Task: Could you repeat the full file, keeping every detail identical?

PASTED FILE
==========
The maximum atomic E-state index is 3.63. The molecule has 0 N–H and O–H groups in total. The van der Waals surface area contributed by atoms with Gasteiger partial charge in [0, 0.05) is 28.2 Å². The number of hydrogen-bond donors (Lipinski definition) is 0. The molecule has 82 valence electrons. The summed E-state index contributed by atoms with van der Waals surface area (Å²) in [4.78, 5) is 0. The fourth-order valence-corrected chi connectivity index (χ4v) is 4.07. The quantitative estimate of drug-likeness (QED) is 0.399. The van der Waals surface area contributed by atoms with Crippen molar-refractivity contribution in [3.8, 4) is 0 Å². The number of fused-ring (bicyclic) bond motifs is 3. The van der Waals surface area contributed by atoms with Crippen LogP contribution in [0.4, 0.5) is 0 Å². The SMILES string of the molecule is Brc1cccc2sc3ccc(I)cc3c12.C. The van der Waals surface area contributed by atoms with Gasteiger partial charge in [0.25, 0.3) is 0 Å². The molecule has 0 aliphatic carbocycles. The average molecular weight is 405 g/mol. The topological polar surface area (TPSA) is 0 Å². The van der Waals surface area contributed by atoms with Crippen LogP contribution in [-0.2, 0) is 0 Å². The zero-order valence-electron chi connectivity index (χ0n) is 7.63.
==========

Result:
The maximum atomic E-state index is 3.63. The molecule has 0 N–H and O–H groups in total. The van der Waals surface area contributed by atoms with Gasteiger partial charge in [0, 0.05) is 28.2 Å². The number of hydrogen-bond donors (Lipinski definition) is 0. The molecule has 82 valence electrons. The summed E-state index contributed by atoms with van der Waals surface area (Å²) in [4.78, 5) is 0. The fourth-order valence-corrected chi connectivity index (χ4v) is 4.07. The quantitative estimate of drug-likeness (QED) is 0.399. The van der Waals surface area contributed by atoms with Crippen molar-refractivity contribution in [3.8, 4) is 0 Å². The number of fused-ring (bicyclic) bond motifs is 3. The van der Waals surface area contributed by atoms with Crippen LogP contribution in [0.4, 0.5) is 0 Å². The SMILES string of the molecule is Brc1cccc2sc3ccc(I)cc3c12.C. The van der Waals surface area contributed by atoms with Gasteiger partial charge in [0.25, 0.3) is 0 Å². The molecule has 0 aliphatic carbocycles. The average molecular weight is 405 g/mol. The topological polar surface area (TPSA) is 0 Å². The van der Waals surface area contributed by atoms with Crippen LogP contribution in [-0.2, 0) is 0 Å². The zero-order valence-electron chi connectivity index (χ0n) is 7.63.